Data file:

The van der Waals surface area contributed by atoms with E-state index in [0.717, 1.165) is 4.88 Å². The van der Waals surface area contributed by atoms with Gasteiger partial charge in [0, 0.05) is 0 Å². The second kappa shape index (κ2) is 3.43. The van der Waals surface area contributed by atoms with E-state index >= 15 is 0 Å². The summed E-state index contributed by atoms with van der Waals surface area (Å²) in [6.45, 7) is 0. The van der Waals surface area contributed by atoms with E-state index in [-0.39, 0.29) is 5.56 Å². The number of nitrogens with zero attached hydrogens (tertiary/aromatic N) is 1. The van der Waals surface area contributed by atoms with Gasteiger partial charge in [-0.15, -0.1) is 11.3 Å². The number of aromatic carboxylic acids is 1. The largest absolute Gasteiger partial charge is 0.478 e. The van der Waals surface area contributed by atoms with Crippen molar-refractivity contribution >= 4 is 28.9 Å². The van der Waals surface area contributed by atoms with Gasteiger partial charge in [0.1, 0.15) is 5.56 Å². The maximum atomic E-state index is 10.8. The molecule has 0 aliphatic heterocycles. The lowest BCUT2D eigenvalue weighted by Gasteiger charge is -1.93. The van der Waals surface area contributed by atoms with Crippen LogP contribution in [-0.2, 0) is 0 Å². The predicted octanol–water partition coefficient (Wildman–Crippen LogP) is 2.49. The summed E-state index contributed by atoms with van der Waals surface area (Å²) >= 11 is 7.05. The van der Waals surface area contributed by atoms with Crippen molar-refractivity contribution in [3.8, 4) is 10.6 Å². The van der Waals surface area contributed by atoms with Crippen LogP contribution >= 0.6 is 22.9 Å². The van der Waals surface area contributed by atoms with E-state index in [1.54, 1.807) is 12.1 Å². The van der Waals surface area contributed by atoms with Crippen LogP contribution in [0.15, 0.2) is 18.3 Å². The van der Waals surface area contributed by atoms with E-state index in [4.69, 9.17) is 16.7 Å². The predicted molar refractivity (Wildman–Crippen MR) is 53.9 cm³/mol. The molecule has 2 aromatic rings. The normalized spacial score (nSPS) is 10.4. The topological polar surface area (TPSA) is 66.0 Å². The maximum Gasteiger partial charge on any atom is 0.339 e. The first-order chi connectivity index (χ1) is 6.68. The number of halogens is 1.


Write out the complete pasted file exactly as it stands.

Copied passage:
The van der Waals surface area contributed by atoms with E-state index in [0.717, 1.165) is 4.88 Å². The van der Waals surface area contributed by atoms with Gasteiger partial charge in [0, 0.05) is 0 Å². The second kappa shape index (κ2) is 3.43. The van der Waals surface area contributed by atoms with E-state index >= 15 is 0 Å². The summed E-state index contributed by atoms with van der Waals surface area (Å²) in [6.45, 7) is 0. The van der Waals surface area contributed by atoms with E-state index in [-0.39, 0.29) is 5.56 Å². The number of nitrogens with zero attached hydrogens (tertiary/aromatic N) is 1. The van der Waals surface area contributed by atoms with Gasteiger partial charge in [-0.15, -0.1) is 11.3 Å². The number of aromatic carboxylic acids is 1. The largest absolute Gasteiger partial charge is 0.478 e. The van der Waals surface area contributed by atoms with Crippen molar-refractivity contribution >= 4 is 28.9 Å². The van der Waals surface area contributed by atoms with Gasteiger partial charge in [0.1, 0.15) is 5.56 Å². The maximum atomic E-state index is 10.8. The molecule has 0 aliphatic heterocycles. The lowest BCUT2D eigenvalue weighted by Gasteiger charge is -1.93. The van der Waals surface area contributed by atoms with Crippen LogP contribution in [-0.2, 0) is 0 Å². The predicted octanol–water partition coefficient (Wildman–Crippen LogP) is 2.49. The summed E-state index contributed by atoms with van der Waals surface area (Å²) >= 11 is 7.05. The van der Waals surface area contributed by atoms with Crippen molar-refractivity contribution in [3.8, 4) is 10.6 Å². The van der Waals surface area contributed by atoms with Crippen LogP contribution >= 0.6 is 22.9 Å². The van der Waals surface area contributed by atoms with E-state index in [1.54, 1.807) is 12.1 Å². The van der Waals surface area contributed by atoms with Crippen LogP contribution in [0.15, 0.2) is 18.3 Å². The van der Waals surface area contributed by atoms with E-state index in [4.69, 9.17) is 16.7 Å². The predicted molar refractivity (Wildman–Crippen MR) is 53.9 cm³/mol. The molecule has 2 aromatic rings. The normalized spacial score (nSPS) is 10.4. The topological polar surface area (TPSA) is 66.0 Å². The maximum Gasteiger partial charge on any atom is 0.339 e. The first-order chi connectivity index (χ1) is 6.68. The number of halogens is 1.